Ancient history

Civil war

Civil War is the conflict between the members of a political community, be it an empire, tribe, caliphate or republic.

It is also defined as the war of a state against a group of opponents (or vice versa) within the same territory.

Unlike war between nations, civil war is a struggle between factions within the same group and not against an outside threat.

Civil War Meaning

Civil wars have existed at all times in human history. Just remember that one of the causes of the end of the Roman Empire was the struggles between the different parts of the empire.

Civil war usually takes place when the central power is weakened, leaving room for armed groups to take its place.

Thus, fratricidal struggles occur, where the enemy belongs to the same community. However, groups involved in a civil war may or may not receive outside help.

Reason for a Civil War

The reasons for a community to enter into military conflict are varied. From religious reasons, as was the case of wars in the 16th century, to territorial and economic pretexts.

In the 20th century, there are several civil conflicts against the implementation of certain political regimes. Countries like Spain, Russia, Vietnam and Korea enter civil war over political choices.

Civil War Examples

History is full of examples of civil wars. We have chosen two examples that illustrate well a conflict within the same country.

1. American Civil War or Civil War

The American Civil War took place in the United States from 1861-1865. In it, two geographic regions, the north and the south, collided. These regions symbolized different ways of life and political ideas.

So when the southern states decided to continue with slavery, as opposed to the north, the rupture is done.

In this way, southerners opt for secession, that is, for the separation of what were once the Thirteen Colonies. They create the Confederate States of America, but no nation recognizes the new country.

The result was a bloody conflict between two groups that shared a common language and a similar history of colonization. Both had professional armies, but the civilian population was recruited and hit.

See also:Civil War

2. Spanish Civil War

The Spanish Civil War (1936-1939) was one of the most important armed conflagrations of the 20th century. It was considered a rehearsal of the Second World War, as fascists, liberals and communists faced each other on the battlefield.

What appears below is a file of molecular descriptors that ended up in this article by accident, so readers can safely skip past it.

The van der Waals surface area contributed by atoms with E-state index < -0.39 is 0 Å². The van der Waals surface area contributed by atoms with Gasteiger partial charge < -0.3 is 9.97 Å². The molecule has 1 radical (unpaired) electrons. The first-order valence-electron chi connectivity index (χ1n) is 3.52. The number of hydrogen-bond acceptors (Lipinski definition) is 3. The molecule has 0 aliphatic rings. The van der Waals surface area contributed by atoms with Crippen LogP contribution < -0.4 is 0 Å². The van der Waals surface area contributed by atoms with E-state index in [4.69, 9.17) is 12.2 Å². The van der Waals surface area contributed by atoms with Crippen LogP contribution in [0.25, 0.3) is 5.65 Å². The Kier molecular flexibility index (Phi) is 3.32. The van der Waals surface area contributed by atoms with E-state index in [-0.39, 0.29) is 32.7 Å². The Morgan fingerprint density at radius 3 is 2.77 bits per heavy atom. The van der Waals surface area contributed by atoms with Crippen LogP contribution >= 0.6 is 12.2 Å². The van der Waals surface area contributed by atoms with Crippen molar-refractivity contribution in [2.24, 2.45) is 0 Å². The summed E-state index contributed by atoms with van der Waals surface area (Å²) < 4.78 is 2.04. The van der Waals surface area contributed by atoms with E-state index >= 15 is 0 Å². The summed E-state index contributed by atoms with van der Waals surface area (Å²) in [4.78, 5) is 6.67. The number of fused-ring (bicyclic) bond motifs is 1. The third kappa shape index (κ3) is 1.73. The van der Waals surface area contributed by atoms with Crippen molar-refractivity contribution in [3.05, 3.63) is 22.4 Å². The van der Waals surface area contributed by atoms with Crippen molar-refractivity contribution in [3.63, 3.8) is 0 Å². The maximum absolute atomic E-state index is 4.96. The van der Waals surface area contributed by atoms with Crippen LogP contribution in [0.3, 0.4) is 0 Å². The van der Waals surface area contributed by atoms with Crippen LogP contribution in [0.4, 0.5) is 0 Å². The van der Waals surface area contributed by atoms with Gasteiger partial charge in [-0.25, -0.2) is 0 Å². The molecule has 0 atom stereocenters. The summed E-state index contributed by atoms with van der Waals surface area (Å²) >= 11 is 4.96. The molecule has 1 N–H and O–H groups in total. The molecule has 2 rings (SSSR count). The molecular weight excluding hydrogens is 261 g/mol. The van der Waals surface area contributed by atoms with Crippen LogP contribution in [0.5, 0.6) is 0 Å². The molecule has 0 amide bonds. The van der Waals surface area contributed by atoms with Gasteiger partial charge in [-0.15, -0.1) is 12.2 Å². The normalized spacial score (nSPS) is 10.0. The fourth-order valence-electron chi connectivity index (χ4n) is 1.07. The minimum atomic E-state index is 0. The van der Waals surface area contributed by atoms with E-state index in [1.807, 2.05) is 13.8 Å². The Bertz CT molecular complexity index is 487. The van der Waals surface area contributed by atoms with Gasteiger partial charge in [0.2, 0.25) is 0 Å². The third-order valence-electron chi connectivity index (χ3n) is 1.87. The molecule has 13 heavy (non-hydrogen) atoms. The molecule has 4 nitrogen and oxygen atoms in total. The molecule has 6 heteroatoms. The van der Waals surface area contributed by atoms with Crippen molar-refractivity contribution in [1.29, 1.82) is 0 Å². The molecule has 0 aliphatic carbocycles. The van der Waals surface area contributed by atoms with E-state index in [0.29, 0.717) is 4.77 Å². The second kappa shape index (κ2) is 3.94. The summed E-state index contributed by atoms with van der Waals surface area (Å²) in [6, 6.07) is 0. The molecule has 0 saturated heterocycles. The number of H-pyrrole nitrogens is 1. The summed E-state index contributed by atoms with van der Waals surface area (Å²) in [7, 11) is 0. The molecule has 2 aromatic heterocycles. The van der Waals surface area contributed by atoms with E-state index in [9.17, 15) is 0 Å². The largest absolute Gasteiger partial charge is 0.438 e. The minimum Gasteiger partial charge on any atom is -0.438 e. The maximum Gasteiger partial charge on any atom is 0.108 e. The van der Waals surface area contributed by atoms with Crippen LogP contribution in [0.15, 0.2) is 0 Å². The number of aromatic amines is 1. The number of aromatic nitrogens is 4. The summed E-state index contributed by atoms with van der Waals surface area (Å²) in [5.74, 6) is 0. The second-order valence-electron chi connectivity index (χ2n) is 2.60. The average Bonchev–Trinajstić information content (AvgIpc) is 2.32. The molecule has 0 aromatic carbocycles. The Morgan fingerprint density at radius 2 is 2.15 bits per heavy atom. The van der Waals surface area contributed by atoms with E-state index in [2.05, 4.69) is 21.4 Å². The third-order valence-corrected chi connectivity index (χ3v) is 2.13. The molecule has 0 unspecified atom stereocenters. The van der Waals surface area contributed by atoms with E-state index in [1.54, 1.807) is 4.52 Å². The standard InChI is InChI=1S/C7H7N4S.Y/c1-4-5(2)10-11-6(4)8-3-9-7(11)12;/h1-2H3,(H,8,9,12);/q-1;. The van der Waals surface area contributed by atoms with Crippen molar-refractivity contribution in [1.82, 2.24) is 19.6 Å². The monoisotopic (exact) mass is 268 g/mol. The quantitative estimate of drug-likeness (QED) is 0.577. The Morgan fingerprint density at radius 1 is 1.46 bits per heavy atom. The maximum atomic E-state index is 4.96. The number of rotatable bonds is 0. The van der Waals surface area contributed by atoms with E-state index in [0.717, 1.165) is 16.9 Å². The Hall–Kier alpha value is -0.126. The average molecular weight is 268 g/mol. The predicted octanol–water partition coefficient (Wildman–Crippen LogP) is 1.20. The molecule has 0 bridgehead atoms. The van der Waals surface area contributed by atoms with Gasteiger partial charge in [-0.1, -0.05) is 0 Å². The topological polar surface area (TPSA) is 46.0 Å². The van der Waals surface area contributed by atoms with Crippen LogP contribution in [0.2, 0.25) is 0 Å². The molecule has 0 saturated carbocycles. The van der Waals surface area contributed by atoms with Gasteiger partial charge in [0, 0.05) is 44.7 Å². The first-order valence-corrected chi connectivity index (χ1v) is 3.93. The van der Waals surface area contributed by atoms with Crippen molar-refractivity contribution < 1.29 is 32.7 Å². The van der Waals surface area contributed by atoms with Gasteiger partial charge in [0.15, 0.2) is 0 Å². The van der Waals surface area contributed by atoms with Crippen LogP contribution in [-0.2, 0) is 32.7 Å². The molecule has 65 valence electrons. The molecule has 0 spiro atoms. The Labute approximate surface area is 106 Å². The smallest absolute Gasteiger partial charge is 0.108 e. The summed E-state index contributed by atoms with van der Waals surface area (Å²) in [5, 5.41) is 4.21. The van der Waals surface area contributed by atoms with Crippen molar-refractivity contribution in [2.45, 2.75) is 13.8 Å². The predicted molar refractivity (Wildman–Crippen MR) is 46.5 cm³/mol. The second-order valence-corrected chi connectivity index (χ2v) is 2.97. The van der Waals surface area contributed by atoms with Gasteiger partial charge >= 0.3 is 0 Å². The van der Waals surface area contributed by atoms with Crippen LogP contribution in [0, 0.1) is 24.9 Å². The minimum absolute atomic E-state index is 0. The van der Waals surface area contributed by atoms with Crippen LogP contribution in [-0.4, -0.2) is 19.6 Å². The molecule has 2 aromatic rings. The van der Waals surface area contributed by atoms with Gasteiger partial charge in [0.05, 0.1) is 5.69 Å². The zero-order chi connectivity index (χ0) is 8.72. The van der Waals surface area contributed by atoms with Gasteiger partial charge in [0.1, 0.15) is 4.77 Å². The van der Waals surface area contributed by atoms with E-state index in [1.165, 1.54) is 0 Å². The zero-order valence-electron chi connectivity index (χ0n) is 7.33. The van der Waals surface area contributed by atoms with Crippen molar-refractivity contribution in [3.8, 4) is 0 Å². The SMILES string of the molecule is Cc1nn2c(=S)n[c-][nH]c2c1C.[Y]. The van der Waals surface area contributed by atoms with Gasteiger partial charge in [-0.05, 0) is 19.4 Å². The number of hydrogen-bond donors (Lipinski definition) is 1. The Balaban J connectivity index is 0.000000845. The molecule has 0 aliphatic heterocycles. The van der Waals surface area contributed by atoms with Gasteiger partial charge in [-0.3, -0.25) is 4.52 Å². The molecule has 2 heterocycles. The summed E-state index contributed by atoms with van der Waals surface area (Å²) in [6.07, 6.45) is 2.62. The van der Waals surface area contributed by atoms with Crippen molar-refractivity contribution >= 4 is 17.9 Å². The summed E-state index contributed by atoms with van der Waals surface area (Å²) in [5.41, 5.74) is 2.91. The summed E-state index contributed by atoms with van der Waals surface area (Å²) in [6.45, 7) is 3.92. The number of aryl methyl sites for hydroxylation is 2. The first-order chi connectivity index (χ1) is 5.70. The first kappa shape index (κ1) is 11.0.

The struggle divided Spain between those who defended the republican government installed in 1931 and those who wanted to overthrow it, the nationalists.

The struggle lasted three years and the Nationalists, led by Franco and supported by Germany and Italy, emerged victorious. Thousands of Spaniards died and dozens of republicans had to go into exile.

See also:Spanish Civil War

Civil War and Genocide

Another serious manifestation of civil wars is the extermination of a particular population. From the Second World War, after the Holocaust, such a situation was called genocide .

Genocide is presented by those who commit it as a defense. The State that attacks a certain religious or ethnic group, alleges that its integrity is being threatened and thus commits true atrocities.

In the 20th century, several civil wars used genocide as a battle tactic against the population. One of the examples is the Rwanda War (1994), when the population Tutis was massacred by the Hutus .

Likewise, during the Yugoslav Civil War, Croats and Serbs, Bosnians and Muslims, killed each other and used rape to promote ethnic cleansing. In this way, several Bosnian women were raped by Serb soldiers, so that they could become pregnant and have Serb children.

In Iraq, Saddam Hussein did not hesitate to attack the Kurds, claiming that they had allied themselves with an external enemy and that it threatened Iraq.

The Geneva Convention and the Civil War

Contrary to what it may seem, in a war there are a series of rules that are agreed upon by the adversaries.

In order to enforce these laws, the Swiss Henri Dunant (1828-1910) summoned the 19th century powers to meet in the city of Geneva, Switzerland, for the purpose of discussing the limits of war.

His priority was to protect the civilian population and prisoners. Thus, the Geneva Convention emerged, from which several international treaties were drawn up between 1864 and 1949.

The Geneva Convention sets out rules such as:

  • The civilian population and their livelihoods cannot be attacked;
  • the Red Cross and Red Crescent are prohibited from being targets of aggression;
  • doctors and nurses cannot be prevented from carrying out their work;
  • prisoners of war must be treated with dignity, provided with food and water;
  • chemical weapons and land mines are prohibited.

These treaties are constantly revised to be in tune with new technologies and ways of combat.


  • The War in Syria, a conflict that continues in 2018, is considered an example of an ongoing civil war.
  • Despite being silenced in our History, Brazil had several examples of civil war, such as conflicts in the Regency Period and even in the 20th century with the 1932 Revolution.

Read more :

  • Vietnam War
  • Korean War
  • Russian Revolution (1917)
  • War of the Two Roses
  • Regency Period
  • History's Greatest Dictators
  • Terrorism

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